M. Zacharias, H.J. Fan, K. Nielsch, D. Hesse, and M. Knez
Using MgO nanowires as a reactive template, we fabricated single-crystal MgAl2O4 spinel nanotubes through an interfacial solid-state reaction of MgO–Al2O3 core–shell nanowires. Single-crystal MgO nanowires are coated with a conformal thin layer of amorphous Al2O3 via atomic layer deposition. Subsequent annealing at 700 °C activates the interfacial reaction between MgO and Al2O3, transforming the alumina shell into a spinel shell. Finally, after etching away the remaining MgO core in ammonia sulfuric solution, MgAl2O4 spinel nanotubes are obtained. As a transition from conventional planar spinel layers via thin-film interface reactions, our result might open a window for the fabrication of a wide variety of MgO-based spinel one-dimensional nanostructures.
(a) A summary of typical approaches to generate nanotubes using nanowires or tubes as templates. (i) Eliminating by etching or dissolution the core of a pre-formed core-shell nanowire. (ii) Reaction of shell material or solvent with a tube to form complex compositions. (iii) Interfacial reaction of core-shell nanowires involving the Kirkendall effect. (b) Schematics of the fabrication process of MgAl2O4 spinel in this study. (i) The MgO nanowires are coated with a conformal layer of amorphous Al2O3 with a uniform thickness (10 nm) via atomic layer deposition, forming core-shell MgO-Al2O3 wires. (ii) The sample is annealed to activate interfacial solid-state reactions, growing a MgAl2O4 spinel shell. (iii) The excess MgO is dissolved, leading to single-crystal spinel MgAl2O4 nanotubes.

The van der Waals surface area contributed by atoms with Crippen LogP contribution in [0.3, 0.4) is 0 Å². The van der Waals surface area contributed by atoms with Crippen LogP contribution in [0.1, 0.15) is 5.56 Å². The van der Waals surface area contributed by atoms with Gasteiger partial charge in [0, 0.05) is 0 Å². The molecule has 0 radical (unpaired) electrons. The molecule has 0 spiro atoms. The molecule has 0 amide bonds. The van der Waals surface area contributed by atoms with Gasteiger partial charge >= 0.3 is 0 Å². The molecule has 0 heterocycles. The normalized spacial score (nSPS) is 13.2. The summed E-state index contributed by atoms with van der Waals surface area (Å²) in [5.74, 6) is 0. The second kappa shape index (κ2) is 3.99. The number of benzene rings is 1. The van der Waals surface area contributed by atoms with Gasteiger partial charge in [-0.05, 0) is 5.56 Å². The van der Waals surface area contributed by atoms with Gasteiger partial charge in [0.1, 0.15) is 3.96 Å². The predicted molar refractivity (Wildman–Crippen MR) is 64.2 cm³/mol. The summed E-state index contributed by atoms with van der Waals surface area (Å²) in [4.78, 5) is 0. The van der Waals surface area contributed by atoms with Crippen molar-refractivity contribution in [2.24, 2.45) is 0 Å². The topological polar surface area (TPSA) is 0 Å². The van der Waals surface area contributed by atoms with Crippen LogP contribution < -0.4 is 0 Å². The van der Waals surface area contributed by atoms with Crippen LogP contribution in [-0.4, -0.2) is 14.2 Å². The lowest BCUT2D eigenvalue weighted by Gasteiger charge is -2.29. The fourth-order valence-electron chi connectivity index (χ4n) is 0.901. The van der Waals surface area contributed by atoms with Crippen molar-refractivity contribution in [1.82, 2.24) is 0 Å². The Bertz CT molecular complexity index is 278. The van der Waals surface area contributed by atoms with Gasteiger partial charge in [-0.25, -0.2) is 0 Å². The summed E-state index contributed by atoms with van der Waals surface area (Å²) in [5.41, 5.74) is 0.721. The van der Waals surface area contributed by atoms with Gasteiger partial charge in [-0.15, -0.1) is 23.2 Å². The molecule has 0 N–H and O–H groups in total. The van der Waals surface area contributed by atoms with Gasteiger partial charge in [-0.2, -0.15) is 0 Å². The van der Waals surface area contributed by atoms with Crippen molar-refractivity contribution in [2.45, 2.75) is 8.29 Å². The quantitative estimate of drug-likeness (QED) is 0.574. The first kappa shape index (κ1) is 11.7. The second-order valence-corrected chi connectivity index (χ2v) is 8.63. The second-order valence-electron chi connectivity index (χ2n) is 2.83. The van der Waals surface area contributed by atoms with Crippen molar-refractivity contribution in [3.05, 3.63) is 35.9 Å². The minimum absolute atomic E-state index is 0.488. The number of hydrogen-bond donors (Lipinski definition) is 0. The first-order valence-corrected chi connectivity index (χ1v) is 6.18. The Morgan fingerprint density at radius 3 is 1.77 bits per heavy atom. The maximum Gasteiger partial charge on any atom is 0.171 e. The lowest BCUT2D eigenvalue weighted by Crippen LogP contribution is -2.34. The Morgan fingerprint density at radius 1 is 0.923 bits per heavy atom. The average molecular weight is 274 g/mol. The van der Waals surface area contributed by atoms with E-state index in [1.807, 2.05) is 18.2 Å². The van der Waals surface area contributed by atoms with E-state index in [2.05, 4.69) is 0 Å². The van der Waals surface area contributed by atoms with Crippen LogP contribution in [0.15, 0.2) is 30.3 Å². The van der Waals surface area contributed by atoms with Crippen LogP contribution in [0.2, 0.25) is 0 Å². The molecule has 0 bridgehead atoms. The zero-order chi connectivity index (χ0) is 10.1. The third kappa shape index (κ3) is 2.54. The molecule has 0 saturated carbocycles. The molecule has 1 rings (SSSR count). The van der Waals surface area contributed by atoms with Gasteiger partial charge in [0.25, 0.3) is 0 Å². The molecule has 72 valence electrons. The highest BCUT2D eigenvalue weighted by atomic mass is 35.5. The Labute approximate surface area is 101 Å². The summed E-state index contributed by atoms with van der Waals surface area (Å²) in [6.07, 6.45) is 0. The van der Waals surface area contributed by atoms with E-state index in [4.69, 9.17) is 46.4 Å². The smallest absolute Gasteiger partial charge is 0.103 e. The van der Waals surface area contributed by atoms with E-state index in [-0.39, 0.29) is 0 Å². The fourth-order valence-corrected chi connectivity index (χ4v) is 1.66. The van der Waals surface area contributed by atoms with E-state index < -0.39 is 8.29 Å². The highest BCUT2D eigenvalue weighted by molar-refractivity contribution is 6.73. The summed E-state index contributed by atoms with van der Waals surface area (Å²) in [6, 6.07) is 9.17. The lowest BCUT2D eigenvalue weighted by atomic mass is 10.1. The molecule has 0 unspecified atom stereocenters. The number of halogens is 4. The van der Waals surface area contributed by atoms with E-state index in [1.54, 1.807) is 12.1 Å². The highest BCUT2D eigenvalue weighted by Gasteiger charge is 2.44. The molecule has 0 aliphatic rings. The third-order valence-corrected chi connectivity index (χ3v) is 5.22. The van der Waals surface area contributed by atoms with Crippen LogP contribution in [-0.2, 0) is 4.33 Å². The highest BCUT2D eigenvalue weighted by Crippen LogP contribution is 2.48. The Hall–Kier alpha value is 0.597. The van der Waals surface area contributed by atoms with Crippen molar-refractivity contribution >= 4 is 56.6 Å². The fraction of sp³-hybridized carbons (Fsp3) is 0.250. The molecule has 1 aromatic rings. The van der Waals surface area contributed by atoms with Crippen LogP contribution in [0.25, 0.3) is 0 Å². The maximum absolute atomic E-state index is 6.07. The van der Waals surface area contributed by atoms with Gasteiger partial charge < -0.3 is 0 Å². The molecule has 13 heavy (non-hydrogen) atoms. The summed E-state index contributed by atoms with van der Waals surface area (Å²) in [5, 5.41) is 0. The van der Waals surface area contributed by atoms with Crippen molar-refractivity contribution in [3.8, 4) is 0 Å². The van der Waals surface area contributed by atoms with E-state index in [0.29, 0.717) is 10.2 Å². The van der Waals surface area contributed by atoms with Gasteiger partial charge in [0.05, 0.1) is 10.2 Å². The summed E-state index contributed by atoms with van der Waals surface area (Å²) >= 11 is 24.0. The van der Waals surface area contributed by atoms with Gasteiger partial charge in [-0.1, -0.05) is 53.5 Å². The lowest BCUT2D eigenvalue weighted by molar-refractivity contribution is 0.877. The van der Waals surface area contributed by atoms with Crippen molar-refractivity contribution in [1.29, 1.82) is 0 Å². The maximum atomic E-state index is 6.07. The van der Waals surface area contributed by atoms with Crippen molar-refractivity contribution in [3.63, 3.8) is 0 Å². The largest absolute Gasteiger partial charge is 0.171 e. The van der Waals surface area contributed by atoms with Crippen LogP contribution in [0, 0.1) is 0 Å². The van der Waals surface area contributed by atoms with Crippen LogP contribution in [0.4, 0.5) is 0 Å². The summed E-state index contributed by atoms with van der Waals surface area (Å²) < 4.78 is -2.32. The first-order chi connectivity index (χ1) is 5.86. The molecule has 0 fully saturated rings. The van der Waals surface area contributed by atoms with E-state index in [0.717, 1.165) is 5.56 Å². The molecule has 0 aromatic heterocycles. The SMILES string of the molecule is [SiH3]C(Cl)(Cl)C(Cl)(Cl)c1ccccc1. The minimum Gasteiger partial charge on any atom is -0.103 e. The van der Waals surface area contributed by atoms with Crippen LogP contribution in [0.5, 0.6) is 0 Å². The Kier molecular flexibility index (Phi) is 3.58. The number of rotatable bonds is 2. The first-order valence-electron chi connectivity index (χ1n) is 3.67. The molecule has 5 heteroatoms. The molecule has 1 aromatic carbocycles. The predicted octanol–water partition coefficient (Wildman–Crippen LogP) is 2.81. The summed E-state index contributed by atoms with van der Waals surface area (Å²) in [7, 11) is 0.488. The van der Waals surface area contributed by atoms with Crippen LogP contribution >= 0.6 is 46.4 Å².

TEM image of core-shell MgO-Al2O3 nanowires obtained by atomic layer deposition of alumina around MgO nanowires. Note that the image contrast is not uniform for all wires due to the variation of the lattice orientation relative to the electron beam. Not shown in this image are some MgO wires with larger diameters of ≈100 nm
TEM images showing the typical morphology of MgAl2O4 spinel nanotubes obtained by selectively dissolving the MgO core. Part of MgO cores were not completely dissolved, as seen in (a). The double arrows in (b-c) indicate the square cross sections of tubes. The tubes in (c) are from thick MgO nanowires (diameter: ≈100 nm) which occupies a percentage less than 10% of the as-deposited structures.
For more details see:
H. J. Fan. et al., Nanotechnology 17(2006) 5157-5162.